Confidentiality disclaimers are usually part of the signature line in an email, which subsequently ensures that it appears in every email communication. These email disclaimers are used to inform the recipient that the content of the email is confidential in nature and must not be shared in full or in part with anyone else.
In addition, email disclaimers can sometimes be used to warn recipients of potential computer viruses and other security risks, thus limiting the liability of the sender in the case of such scenarios.
A typical confidentiality disclaimer used in an e-mail signature line is as follows (from Fasanara Capital):
As the name suggests, a warranty disclaimer is effectively the opposite of a conventional warranty. Where issued, a warranty disclaimer informs the receiver of the product or service the provider does not offer any promises or guarantees, typically in relation to the quality, dissatisfaction, and so on.
However, all sellers and service providers are bound by certain national and international rules regarding minimum quality and safety levels for products and services offered. Therefore, a warranty disclaimer cannot be used to sidestep all responsibility on the part of the seller or service provider.
This is how Amazon words its warranty disclaimer:
No Responsibility Disclaimer
Also referred to as a disclaimer of liability, a no-responsibility disclaimer offers protection from potential repercussions in a variety of scenarios. In simple terms, to take a position of ‘no responsibility’ is to accept no liability for the consequences that may occur, due to the use of the information or resources provided on your website (as an example).
This kind of disclaimer is used to inform people that if they take any given action, they take full responsibility for the potential consequences. Most websites feature one or more no-responsibility disclaimers, as online information and resources can be interpreted and acted upon in an infinite variety of ways.
Here’s the current no-responsibility disclaimer from BCS:
Views Expressed Disclaimer
One of the most important disclaimers for use in forums, blogs, and other online and offline publications, a ‘views expressed’ disclaimer distances the author or business from the content published.
The disclaimer informs readers that the content published (which may include guest posts, comments, replies, third-party entries etc.) in no way conveys the thoughts, sentiments or intents of the author, the website, or the business. This ensures that in the event any questionable or controversial content is published, the author/website is not held liable for the consequences.
Here’s a simple yet effective example of a views-expressed disclaimer:
Specifically, it is used to inform the reader that the author is not a qualified financial adviser, investment specialist, dealer, or broker and that they cannot and will not guarantee the accuracy or completeness of the information they provide.
As a result, the reader accepts complete liability for the consequences that may arise, due to their use or interpretation of the information published.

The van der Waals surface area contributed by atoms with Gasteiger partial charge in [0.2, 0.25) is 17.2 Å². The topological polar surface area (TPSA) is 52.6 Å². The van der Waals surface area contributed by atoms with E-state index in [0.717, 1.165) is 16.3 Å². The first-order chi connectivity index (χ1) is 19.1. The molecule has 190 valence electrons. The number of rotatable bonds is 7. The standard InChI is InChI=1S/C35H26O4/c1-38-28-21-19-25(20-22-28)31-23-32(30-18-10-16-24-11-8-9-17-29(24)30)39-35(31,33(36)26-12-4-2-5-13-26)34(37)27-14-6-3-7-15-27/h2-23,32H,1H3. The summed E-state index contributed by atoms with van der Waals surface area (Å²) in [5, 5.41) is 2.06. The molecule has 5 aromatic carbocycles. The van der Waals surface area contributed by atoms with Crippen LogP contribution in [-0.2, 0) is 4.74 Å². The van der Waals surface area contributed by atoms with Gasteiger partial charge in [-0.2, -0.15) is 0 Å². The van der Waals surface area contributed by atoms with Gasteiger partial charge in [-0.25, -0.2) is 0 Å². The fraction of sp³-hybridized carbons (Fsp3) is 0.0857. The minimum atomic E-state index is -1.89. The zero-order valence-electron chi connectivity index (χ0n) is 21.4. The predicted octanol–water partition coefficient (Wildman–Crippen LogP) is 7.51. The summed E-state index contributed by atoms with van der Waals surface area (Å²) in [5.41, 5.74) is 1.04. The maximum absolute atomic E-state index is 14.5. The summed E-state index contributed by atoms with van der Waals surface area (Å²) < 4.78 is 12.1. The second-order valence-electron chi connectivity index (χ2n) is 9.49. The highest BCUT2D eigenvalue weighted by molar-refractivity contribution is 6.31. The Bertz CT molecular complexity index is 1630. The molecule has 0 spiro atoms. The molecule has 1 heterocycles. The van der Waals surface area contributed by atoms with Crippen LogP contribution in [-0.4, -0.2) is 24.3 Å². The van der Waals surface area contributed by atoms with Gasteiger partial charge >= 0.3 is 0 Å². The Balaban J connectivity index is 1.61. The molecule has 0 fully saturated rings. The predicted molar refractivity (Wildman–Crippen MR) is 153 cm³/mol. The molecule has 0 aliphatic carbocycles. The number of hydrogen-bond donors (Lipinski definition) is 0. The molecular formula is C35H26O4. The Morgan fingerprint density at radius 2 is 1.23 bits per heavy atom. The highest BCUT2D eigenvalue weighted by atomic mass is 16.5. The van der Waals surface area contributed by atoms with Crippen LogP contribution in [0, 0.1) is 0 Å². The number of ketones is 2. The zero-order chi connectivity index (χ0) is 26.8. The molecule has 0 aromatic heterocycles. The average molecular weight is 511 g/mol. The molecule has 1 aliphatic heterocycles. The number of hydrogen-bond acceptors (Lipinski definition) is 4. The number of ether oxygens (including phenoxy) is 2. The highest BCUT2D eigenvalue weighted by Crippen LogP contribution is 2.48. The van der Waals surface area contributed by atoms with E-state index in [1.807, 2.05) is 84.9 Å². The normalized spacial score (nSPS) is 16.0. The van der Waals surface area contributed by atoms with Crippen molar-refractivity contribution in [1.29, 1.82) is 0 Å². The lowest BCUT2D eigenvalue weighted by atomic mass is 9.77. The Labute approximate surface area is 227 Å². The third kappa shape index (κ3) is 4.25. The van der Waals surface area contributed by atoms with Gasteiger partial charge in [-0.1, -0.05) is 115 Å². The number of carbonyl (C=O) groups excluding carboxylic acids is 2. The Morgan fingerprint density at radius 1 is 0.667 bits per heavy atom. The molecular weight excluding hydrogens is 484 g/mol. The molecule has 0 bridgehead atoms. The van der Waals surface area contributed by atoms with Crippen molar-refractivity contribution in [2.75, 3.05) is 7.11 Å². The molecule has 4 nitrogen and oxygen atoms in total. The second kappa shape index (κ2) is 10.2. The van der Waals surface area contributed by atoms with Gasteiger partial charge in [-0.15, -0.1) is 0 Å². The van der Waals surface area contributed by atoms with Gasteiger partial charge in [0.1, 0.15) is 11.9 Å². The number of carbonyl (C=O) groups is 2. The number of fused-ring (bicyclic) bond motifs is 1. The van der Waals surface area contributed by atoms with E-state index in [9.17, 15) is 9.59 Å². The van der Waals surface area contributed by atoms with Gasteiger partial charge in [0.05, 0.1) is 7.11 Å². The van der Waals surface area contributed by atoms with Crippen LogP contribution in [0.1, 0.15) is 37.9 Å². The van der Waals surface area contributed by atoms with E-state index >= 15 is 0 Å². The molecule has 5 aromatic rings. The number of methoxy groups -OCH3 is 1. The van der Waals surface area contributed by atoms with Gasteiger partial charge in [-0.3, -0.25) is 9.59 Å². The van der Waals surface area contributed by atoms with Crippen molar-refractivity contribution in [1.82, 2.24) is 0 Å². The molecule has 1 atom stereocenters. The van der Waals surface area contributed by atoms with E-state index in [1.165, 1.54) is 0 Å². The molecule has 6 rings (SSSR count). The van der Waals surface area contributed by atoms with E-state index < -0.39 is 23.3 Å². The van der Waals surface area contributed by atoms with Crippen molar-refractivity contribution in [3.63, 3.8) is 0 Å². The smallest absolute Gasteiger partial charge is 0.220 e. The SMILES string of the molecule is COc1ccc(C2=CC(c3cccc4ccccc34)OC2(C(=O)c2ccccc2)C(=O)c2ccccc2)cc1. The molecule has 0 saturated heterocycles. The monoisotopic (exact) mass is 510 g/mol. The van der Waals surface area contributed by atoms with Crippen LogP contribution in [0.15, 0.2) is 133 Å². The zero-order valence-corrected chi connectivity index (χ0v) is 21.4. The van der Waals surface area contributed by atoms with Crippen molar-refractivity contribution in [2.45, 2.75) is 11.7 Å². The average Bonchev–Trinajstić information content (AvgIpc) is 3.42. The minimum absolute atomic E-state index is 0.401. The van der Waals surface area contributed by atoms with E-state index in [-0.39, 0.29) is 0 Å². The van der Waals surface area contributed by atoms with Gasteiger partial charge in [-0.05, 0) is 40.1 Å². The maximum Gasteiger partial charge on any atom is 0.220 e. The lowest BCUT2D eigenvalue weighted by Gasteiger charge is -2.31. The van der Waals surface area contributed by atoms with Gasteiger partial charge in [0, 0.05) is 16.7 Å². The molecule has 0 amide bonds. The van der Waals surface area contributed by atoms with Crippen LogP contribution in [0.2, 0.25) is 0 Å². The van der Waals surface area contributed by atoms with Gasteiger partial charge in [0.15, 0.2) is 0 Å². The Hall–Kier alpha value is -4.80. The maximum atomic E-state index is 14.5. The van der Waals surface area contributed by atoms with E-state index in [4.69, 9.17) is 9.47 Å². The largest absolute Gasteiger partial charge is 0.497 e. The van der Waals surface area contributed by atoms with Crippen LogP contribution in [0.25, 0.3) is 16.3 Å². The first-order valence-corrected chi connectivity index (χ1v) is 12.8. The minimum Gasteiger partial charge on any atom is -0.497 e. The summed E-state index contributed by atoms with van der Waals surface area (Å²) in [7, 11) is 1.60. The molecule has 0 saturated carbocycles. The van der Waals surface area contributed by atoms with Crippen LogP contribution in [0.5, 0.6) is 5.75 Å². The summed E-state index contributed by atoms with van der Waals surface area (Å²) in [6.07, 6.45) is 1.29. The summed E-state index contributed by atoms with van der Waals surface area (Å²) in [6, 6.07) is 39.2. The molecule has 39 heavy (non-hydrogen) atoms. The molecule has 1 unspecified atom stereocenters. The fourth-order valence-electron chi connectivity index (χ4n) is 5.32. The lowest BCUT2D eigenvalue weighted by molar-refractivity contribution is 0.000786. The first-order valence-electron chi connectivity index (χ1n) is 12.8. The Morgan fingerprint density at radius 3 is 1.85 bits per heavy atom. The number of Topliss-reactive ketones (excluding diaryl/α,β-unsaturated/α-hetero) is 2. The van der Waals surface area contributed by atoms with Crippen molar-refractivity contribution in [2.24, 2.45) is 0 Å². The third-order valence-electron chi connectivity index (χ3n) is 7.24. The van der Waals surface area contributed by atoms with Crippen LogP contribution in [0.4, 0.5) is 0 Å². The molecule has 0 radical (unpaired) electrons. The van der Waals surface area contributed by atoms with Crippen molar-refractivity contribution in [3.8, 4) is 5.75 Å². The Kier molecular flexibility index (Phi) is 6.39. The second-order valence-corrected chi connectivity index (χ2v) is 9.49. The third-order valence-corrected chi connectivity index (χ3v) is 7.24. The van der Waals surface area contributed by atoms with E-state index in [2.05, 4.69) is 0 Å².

A good example of an effective investment disclaimer from SilverBarter:
No Guarantee Disclaimer
Again, this means that irrespective of the outcome, the author or website accepts no liability or responsibility for the consequences. It is implied that the information/content is provided simply for reference purposes, rather than viable or valid advice to be followed.
Wikipedia has a simple yet effective no-guarantee disclaimer in place, which reads as follows:
Past Performance Disclaimer
Last up, the ‘past performance’ disclaimer is used to advise readers that future results can in no way be attributed to past performance. Hence, irrespective of the strong and successful past performance of any activity or entity, this doesn’t guarantee similar results in the future.
Past performance disclaimers are used to inform readers that in the event that they make decisions based on past performance alone, they accept full responsibility for the outcome. They are warned that such assumptions are neither advisable nor condoned by the author, therefore should be avoided.
Here’s how Maple Leaf Funds issues its past performance disclaimer:
What to Include in an Effective Disclaimer
An effective disclaimer should include a description of the limitations of the product or service being offered, as well as any potential liabilities that may arise from its use.
It should also provide a statement of warranty, and explain any disclaimers related to performance, availability, accuracy, and merchantability.
Additionally, it should list any conditions that must be met before using the product or service in question. Lastly, the disclaimer should set out the rights of all parties involved in using and accessing the product or service.
A good disclaimer will help protect both parties and ensure that their rights are respected. To help you, check out this list of important clauses to add to your disclaimer.
Limitation of Liability
A disclaimer that states that your business is not responsible or liable for any damage or loss caused by the use of your website content are a must.
This is a key component to protecting your business. You should include a disclaimer on your disclaimer page that limits your liability in case you are sued for something that occurred from the use of your website content.